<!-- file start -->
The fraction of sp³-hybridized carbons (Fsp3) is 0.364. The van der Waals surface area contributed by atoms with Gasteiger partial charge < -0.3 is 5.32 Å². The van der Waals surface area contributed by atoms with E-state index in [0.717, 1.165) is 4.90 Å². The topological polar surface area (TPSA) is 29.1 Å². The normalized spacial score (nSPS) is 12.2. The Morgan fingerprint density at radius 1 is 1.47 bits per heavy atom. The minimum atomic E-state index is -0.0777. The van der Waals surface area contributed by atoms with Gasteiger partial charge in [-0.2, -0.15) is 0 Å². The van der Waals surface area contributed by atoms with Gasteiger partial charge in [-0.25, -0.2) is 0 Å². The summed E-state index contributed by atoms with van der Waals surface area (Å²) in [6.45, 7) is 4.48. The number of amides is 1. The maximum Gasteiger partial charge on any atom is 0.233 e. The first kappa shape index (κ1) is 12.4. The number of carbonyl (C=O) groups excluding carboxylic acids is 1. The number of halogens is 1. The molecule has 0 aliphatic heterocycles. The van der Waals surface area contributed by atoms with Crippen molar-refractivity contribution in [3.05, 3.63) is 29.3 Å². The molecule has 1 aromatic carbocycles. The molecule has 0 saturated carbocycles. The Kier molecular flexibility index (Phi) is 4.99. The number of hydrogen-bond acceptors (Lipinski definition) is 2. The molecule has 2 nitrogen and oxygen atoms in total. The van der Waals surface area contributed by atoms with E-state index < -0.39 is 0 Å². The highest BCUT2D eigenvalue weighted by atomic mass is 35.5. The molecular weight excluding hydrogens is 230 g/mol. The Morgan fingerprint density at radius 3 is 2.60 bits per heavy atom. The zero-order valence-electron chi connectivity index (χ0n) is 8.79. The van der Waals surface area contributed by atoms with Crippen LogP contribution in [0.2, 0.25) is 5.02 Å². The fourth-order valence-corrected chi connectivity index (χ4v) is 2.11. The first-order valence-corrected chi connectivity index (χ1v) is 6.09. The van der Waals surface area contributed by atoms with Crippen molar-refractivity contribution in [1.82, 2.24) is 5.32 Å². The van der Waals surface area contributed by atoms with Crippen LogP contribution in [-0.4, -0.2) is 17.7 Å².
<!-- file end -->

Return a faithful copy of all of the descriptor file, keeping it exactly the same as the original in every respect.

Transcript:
The fraction of sp³-hybridized carbons (Fsp3) is 0.364. The van der Waals surface area contributed by atoms with Gasteiger partial charge < -0.3 is 5.32 Å². The van der Waals surface area contributed by atoms with E-state index in [0.717, 1.165) is 4.90 Å². The topological polar surface area (TPSA) is 29.1 Å². The normalized spacial score (nSPS) is 12.2. The Morgan fingerprint density at radius 1 is 1.47 bits per heavy atom. The minimum atomic E-state index is -0.0777. The van der Waals surface area contributed by atoms with Gasteiger partial charge in [-0.2, -0.15) is 0 Å². The van der Waals surface area contributed by atoms with Gasteiger partial charge in [-0.25, -0.2) is 0 Å². The summed E-state index contributed by atoms with van der Waals surface area (Å²) in [6.45, 7) is 4.48. The number of amides is 1. The maximum Gasteiger partial charge on any atom is 0.233 e. The first kappa shape index (κ1) is 12.4. The number of carbonyl (C=O) groups excluding carboxylic acids is 1. The number of halogens is 1. The molecule has 0 aliphatic heterocycles. The van der Waals surface area contributed by atoms with Crippen molar-refractivity contribution in [3.05, 3.63) is 29.3 Å². The molecule has 1 aromatic carbocycles. The molecule has 0 saturated carbocycles. The Kier molecular flexibility index (Phi) is 4.99. The number of hydrogen-bond acceptors (Lipinski definition) is 2. The molecule has 2 nitrogen and oxygen atoms in total. The van der Waals surface area contributed by atoms with E-state index < -0.39 is 0 Å². The highest BCUT2D eigenvalue weighted by atomic mass is 35.5. The molecular weight excluding hydrogens is 230 g/mol. The Morgan fingerprint density at radius 3 is 2.60 bits per heavy atom. The zero-order valence-electron chi connectivity index (χ0n) is 8.79. The van der Waals surface area contributed by atoms with Crippen LogP contribution in [0.2, 0.25) is 5.02 Å². The fourth-order valence-corrected chi connectivity index (χ4v) is 2.11. The first-order valence-corrected chi connectivity index (χ1v) is 6.09. The van der Waals surface area contributed by atoms with Crippen molar-refractivity contribution in [1.82, 2.24) is 5.32 Å². The van der Waals surface area contributed by atoms with Crippen LogP contribution in [-0.4, -0.2) is 17.7 Å².